The overarching question for this seminar is can environmental initiatives led by government, non-government or private sector actors achieve sustainable outcomes that support or catalyze human development? The course will draw on the theoretical foundations of public policy, political economy and the field of environment for development economics and policy. The role of environmental policy and practice in human development will be examined through the lens of the United Nations Sustainable Development Goals, which are currently reorienting the efforts of multi-lateral and bi-lateral donors, developing country governments and private sector actors, and through the current paradigms of results-based financing, evidence-based policy making, and the rise of market oriented approaches to development. The core analytic orientation of the course is fundamentals of monitoring and evaluation for sustainability for development initiatives including realistic evaluation, research design for causal inference, measurement challenges for sustainability and development outcomes, data sources and quality, and cost-effectiveness analysis. The course will draw on a range of cases from low and middle income countries including efforts to address water and sanitation, air pollution and energy access, forest-based climate mitigation, large-scale hydro infrastructure development, and land grabs.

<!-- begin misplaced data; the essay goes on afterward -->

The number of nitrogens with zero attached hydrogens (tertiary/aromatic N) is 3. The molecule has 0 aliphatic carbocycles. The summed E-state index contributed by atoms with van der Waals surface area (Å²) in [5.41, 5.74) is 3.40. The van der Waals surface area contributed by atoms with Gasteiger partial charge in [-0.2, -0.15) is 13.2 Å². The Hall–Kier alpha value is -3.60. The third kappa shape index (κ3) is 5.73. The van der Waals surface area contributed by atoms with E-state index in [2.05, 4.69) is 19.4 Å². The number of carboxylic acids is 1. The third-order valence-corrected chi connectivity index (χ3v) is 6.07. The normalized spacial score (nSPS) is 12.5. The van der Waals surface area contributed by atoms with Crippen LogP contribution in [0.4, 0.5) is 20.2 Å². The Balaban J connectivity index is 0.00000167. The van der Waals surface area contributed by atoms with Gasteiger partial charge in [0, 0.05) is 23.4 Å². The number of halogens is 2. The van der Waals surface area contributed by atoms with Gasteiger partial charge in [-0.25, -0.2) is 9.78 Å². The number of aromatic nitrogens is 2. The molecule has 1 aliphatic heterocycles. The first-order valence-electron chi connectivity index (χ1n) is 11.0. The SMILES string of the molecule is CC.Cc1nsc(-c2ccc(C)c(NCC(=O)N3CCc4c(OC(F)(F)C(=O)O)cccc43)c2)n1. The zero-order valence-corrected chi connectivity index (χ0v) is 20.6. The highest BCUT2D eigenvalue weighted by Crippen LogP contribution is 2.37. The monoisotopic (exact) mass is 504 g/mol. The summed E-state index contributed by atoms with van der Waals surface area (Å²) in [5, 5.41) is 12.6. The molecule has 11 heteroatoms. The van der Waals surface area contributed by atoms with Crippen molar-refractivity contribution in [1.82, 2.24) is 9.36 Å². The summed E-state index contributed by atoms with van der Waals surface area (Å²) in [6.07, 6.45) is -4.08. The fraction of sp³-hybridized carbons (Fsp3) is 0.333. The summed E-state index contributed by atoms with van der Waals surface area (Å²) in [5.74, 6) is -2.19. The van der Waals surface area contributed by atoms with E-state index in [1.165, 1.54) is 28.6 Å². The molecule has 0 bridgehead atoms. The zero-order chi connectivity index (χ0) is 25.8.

Recommended prerequisite: An intermediate course in public policy, economics or political science.